Eclipse Shortcuts

CS+L : Open key assist for all combinations

C+k, CS+k  ( Goto next/prev location)

C+L (Goto Line)

C+M (min/max windows)

CA+Up/Down (duplicate/copy)

skip all break points, enable all break points — CS+B

CS+I comment lines in xml, jsp

Generate Delegate

Java > Editor > Save Actions (format on save) + Organize Imports

*S: Shift

*C: Ctrl

*A: Alt


Algorithm Complexity

Big O Notation: For simplifying understading and measuring of algortihm complexity.

Big O notation means algorithm cannot grow faster than another function. Also, there is Big Omega which means algorithm grows at least as fast as another function and the Big Theta which means algorithm grows exactly as fast as another function

Interpolation Search: Like searching for name in phone book or word in dictionary. Uniform distribution and indexed by key you are using to searh. Instead of starting at the middle (like in binary search) you can decide the starting point based on the key and the knowledge of starting/ending point & the idea of distribution.

BFS Traversal

Use a Queue or PriorityQueue for traversal.

Can be used to find the shortest paths in graphs.

If negative edges are present keep calling update  V-1 (V is the number of vertices) to get the shortest path. If on Vth iteration the distances still reduce that means there are -ve cycles.

Implementation Note:

Queue can be implemented using an array. children for j are 2j+1 & 2j+2 (0 based index) and parent of j is floor(j/2) if j is odd or floor(j/2) -1 if j is even. This is better for dense graphs.

Binary Heap based implementation. This is better for sparse graph’s. insert/decrease key is log(V) and deleteMin is log(V)

Java Priority Queue has no provision for decreasing the key and is based on array implementation.

one set of methods (peek, poll) return nul if no element and (remove, element) throw NoSuchElement if no element is present when operation is performed.

Stack Based (Non Recursive) explore Graph


if(v == null)



while(!stack.empty) {

v =stack.pop()


visited(v) = true


for all edges u,v belongs to G 

   if(u not visited)

      push(u) // in reverse order; example if you want to explore nodes in lexicographical order push from z -> a


what about post(v) // insert a postOrder hook element to call post() after all the children are visited.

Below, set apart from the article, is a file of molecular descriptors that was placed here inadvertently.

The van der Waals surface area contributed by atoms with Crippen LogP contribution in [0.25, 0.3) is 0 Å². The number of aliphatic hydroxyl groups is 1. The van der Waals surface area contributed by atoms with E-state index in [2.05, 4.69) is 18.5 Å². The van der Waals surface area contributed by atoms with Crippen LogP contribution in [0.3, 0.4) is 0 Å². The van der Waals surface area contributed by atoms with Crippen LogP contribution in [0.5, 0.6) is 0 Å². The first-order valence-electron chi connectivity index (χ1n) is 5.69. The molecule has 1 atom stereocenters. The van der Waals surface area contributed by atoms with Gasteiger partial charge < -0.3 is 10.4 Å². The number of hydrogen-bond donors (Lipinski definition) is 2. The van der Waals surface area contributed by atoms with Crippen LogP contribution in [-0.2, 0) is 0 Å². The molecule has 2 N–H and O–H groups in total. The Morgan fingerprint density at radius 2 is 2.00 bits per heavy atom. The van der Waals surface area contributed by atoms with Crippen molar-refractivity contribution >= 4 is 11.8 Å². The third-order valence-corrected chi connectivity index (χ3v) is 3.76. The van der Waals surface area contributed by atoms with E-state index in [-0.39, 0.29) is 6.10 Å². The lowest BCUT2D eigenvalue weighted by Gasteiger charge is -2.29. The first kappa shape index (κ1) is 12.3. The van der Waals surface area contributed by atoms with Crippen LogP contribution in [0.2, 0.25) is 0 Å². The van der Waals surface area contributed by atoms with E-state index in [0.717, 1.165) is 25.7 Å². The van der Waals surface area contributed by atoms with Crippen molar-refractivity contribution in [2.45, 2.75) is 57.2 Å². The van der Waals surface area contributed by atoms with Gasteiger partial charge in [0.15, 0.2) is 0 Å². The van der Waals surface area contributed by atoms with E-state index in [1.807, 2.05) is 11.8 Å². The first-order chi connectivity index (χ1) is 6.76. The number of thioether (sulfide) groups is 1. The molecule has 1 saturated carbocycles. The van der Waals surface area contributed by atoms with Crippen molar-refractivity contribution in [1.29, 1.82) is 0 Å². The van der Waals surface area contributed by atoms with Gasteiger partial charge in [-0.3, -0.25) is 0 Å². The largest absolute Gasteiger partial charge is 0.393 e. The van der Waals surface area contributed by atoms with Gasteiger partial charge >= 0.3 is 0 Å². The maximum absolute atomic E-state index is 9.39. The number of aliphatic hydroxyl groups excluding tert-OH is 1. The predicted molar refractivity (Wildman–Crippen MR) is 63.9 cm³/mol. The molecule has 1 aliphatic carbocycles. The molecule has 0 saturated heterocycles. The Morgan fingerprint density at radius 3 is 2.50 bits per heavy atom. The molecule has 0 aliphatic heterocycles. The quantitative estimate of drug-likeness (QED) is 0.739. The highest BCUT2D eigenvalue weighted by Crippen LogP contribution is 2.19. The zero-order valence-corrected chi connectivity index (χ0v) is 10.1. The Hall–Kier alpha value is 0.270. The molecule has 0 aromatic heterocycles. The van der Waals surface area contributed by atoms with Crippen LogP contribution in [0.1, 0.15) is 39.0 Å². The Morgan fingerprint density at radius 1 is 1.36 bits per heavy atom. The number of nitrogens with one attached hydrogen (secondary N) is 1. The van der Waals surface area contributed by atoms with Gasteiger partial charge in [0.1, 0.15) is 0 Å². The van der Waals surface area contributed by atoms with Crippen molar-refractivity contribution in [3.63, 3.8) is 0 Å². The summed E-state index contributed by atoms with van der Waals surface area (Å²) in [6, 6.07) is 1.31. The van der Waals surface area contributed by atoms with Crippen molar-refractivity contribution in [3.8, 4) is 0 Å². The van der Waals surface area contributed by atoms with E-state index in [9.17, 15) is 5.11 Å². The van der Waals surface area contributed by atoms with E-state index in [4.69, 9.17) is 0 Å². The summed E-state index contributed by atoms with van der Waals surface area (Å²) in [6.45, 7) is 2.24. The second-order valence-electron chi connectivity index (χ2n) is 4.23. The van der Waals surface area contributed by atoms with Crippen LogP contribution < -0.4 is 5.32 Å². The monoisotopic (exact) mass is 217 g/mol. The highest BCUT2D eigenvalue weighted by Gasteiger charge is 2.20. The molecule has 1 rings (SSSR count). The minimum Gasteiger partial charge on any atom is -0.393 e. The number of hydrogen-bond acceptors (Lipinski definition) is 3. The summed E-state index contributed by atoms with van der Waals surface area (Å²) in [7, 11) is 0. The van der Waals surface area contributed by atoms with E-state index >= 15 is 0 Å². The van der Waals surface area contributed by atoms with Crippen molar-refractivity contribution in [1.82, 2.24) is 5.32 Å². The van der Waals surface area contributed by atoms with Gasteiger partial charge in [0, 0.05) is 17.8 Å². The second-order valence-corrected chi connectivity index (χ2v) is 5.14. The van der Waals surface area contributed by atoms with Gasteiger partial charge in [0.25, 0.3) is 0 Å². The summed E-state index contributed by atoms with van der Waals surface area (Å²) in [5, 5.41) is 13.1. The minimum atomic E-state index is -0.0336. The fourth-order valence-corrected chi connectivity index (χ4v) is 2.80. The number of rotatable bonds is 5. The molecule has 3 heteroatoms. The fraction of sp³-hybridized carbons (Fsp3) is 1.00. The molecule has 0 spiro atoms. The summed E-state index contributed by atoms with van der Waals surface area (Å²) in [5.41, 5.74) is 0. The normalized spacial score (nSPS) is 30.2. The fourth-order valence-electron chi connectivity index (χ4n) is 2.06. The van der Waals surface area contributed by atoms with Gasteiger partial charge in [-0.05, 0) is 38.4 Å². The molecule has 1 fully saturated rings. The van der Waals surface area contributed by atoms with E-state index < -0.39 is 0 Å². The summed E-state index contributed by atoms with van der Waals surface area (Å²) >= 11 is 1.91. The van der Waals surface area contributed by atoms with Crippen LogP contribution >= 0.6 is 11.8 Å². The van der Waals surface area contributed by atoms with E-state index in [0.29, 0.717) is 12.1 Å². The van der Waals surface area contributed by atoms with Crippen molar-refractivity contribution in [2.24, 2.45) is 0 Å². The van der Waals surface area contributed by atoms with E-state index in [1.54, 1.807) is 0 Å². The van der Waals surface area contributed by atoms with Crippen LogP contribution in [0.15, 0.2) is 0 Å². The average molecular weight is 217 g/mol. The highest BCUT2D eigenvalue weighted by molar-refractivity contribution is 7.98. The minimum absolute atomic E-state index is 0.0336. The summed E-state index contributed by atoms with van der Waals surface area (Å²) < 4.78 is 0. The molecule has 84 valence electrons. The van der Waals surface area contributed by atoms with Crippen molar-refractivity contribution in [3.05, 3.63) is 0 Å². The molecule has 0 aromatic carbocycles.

Alternatively, no need to push an element if it is already in stack


Undirected Graphs

vertices, edges

adjacency matrix O(V^2), adjacency list  O(V+E)


i/p G = (V,E), v belongs to V

o/p visited(u) set to true for all nodes reachable from v

visited(v) = true;


for all edges(v,u) in E

     if not visited(u): explore (u)


explore visits all nodes reachable from v. To explore all G we need to restart explore where v is not yet visited.


for all v belongs to V

   visited(v) = false

for all v belongs to V

  if not visited(v): explore (G,v)


dfs can be used to check connectivity and assign ccnum for each connected component.

previsit & postvisit orderings:


pre[v] = clock

clock = clock+1


post[v]= clock

clock = clock+1

for any 2 nodes u,v in undirected graphs either pre[u], post[u] & pre[v], post[v] are disjoint or contained with in one another.

for undirected graphs you have tree edges or back edges.

Directed Graphs

parent, child & ancestors, descendants.

forward edge, backward edges, cross edges, (and also the original tree edges).  How to determine the edges from th pre, post numbers? Applyingthe below ordering doesn’t seem to work – what am i missing?

[u   [v    ]v  ]u   Tree/fw edges

[v   [u    ]u  ]v  backward edges

[v   ]v    [u   ]u  cross edge

DAG (Drected Acyclic Gaph):  A DG has a cycle if and only if dfs reveals a backward edge.

If a graph is a DAG we can liniearize (topological sort) the vertices. there can be multiple linearizations. DAG can be linearized in the decreasing order of post numbers. sink has lowest post number, source has highest post number.

Every DAG has atleast one source and atleast one sink. to linearize find the source, delete it & repeat on the remaining graph.

For DG Connectivity is defined as “there is a path between any 2 vertices” of the connected component. A DG is a DAG of it’s connected components.

Kosaraju’s algorithm for determining the connected components of a DG:

1) Invert the Grapgh G -> GR

2) Run CC analysis on node based on the post order from 1




Desireable Qualities of a Software Developer

  1. Ability to learn and use new technologies on the fly.
  2. Understand, Clarify and Implement requirements in short time and with little waste or overhead.
  3. Ability to read other developers code and reuse them when needed.
  4. Ability to refactor code developed by self and by  other developers with out breaking it.
  5. Ability to follow the desciplice of writing unit tests as code is developed.
  6. Ability to document and name classes, methods & variables meaningfully.
  7. Ability to use basic design patterns.
  8. Ability to understand and code Concurrency.
  9. Good grasp of Algorithmic Complexity and Data Structures.
  10. Ability to design UI.
  11. Ability to listen, understand & emulate what others are saying.

Software Strategy

Why lots of project managers insist on ‘reusing’ existing software while developers seldom agree.

Single Worst Strategic Mistake: Rewrite from scratch.

  • Bugs have been found after lots of realworld-usage and are hard and costly to find.
  • giving away market lead.
  • next developer cannot necesarily write better than previous one.
  • 99% of the performance is improved by 1% change.
  • Code is hard to understand – proper refactoring techniques can help